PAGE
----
Traveller's tales

Wednesday, June 07, 2006

What lies beneath: how geology influences scenery

Someone once remarked that if you don’t care for the weather in Britain, then wait a minute and it will change. What is true above is also true below; the landscape of Britain changes with every mile traveled.

Driving from anywhere you may wish to start, to any destination of your choosing, you will be forced to pass through countryside and over rock of greatly differing age and origin.

Sitting on the edge of tranquil Malham Tarn, in the Craven district of the Yorkshire Dales, you might be forgiven for thinking that the countryside rolls gently in all directions in similar fashion, as it undoubtedly would in a more unified, larger land area. In Britain, anything is possible. Walk due south from the tinkling stream leaving the Tarn and you will soon be made to be aware of the very opposite.

Just downstream, though paradoxically not the same stream that issues from its foot, is the mighty Malham Cove, hundreds of feet of sheer and often overhanging limestone. The stream that empties the Tarn reappears at the surface a distance down from the one trickling out at the foot of the Cove. After its innocent course, the stream that drains the Tarn drains into what are known as ‘swallow holes’ marking the very edge of the Tarn’s supporting band of slate and Silurian clay.

Carboniferous limestone, that most pervious and permeable of our native rocks begins where the clay and slate end. From now on, gorges, collapsed cave systems, dry valleys and ‘clints and grikes’ criss-cross the land; any gentility is lost to precipitous calcium carbonate and the result of the action of water upon it.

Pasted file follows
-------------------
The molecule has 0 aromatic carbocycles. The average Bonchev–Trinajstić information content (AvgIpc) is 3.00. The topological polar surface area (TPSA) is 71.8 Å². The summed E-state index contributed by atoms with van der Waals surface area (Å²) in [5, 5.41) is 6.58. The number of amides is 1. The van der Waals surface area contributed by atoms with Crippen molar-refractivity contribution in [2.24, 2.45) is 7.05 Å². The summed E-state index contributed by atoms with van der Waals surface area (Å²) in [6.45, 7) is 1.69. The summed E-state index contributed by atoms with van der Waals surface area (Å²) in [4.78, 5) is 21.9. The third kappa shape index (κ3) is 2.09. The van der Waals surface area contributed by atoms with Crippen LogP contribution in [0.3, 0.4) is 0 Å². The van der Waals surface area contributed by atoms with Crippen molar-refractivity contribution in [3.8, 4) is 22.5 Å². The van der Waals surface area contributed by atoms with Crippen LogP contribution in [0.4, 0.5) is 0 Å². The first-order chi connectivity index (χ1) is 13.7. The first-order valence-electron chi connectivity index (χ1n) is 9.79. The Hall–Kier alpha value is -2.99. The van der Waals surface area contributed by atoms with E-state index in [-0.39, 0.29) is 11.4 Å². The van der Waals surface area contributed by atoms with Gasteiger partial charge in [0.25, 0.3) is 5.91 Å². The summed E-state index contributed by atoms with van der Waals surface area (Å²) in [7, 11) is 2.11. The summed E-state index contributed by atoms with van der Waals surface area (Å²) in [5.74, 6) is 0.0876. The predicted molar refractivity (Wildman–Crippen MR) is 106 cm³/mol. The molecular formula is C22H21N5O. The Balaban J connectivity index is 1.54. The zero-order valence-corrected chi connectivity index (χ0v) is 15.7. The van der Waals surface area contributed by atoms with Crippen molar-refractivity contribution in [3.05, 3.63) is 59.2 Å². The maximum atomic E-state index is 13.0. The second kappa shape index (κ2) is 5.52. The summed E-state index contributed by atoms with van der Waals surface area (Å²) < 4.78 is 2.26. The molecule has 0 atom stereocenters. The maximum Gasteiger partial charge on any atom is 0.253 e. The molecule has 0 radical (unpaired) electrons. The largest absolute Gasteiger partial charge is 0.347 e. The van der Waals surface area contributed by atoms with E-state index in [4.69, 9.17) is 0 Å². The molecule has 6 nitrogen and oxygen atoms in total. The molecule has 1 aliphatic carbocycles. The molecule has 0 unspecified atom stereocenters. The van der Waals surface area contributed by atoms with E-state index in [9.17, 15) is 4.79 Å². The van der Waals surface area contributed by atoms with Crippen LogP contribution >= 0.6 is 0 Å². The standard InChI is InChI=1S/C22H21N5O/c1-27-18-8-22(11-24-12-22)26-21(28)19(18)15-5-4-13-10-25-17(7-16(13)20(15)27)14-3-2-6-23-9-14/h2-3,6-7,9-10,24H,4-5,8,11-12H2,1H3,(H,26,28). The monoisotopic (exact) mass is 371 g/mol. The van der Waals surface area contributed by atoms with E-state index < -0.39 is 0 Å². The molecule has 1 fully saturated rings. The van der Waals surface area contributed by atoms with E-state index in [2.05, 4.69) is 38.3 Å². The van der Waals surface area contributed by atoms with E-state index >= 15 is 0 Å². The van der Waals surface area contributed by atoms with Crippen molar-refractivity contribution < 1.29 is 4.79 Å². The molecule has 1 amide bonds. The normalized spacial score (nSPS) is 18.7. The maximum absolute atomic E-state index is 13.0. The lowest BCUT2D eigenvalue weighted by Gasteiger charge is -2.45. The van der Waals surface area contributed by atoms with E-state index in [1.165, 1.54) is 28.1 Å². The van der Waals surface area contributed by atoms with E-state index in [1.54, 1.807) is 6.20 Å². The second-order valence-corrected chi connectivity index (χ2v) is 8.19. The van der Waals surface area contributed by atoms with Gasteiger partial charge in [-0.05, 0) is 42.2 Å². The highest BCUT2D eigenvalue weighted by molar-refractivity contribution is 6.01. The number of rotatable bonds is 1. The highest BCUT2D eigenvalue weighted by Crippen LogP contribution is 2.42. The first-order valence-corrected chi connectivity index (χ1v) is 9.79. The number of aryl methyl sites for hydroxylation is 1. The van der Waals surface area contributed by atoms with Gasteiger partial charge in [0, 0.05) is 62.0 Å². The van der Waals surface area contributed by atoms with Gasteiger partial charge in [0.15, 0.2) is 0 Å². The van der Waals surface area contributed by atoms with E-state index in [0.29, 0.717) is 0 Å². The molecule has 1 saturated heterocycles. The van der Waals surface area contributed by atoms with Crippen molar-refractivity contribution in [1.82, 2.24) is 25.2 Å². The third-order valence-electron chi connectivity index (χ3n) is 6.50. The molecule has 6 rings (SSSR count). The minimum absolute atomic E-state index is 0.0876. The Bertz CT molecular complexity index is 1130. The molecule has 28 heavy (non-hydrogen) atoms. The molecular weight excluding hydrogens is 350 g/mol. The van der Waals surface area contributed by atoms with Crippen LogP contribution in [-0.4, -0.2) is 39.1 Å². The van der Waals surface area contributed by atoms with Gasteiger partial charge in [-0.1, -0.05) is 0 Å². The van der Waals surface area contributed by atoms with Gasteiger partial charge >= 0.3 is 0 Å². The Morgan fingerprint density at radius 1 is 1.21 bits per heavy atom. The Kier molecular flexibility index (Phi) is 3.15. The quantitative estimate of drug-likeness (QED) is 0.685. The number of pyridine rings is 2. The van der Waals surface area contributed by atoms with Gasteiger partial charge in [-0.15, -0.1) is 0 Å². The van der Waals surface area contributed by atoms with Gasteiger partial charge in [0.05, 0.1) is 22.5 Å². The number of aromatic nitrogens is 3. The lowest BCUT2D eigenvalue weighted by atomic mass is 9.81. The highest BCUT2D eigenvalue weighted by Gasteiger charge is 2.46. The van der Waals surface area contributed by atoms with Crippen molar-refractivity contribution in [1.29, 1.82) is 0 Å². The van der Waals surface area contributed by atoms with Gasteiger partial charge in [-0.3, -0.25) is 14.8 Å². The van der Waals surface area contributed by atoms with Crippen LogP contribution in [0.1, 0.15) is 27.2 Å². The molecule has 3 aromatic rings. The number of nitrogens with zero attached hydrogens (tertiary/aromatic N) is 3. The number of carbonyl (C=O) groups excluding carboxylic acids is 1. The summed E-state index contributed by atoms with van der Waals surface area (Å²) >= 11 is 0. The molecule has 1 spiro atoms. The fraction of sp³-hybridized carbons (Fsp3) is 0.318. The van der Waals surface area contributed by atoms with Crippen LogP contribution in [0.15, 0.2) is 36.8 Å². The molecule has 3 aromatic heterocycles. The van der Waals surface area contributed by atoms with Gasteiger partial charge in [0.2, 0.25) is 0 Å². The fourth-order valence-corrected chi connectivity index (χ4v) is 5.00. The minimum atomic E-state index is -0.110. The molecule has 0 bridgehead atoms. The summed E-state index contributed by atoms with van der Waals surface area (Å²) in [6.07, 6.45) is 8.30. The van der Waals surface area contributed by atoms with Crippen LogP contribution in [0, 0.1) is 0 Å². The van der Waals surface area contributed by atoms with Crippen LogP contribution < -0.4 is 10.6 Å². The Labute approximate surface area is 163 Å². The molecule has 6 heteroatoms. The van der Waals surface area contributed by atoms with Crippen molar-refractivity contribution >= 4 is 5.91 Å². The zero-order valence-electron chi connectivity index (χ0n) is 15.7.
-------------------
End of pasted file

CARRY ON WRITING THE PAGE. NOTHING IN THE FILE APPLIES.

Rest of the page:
Adjectives to describe the scenery change with it. Now, instead of using words like ‘gentle’, ‘rolling’, and ‘undulating’ we use words like ‘ragged’, ‘steep’, ‘craggy’, and ‘rough’. The clints and grikes I mentioned earlier are the eroded joints of the limestone, here called limestone pavement.

This is typical ‘Karst’ scenery; the word comes from the former Yugoslavia, where it was the name of a region of weathered and heavily eroded limestone.

In the space of just a few miles, the ‘chalk and cheese’ of Britain’s geology is exemplified and illustrated. You don’t just need to have rainwear ready on fine days in England, but sturdy footwear too.
Robert L. Fielding

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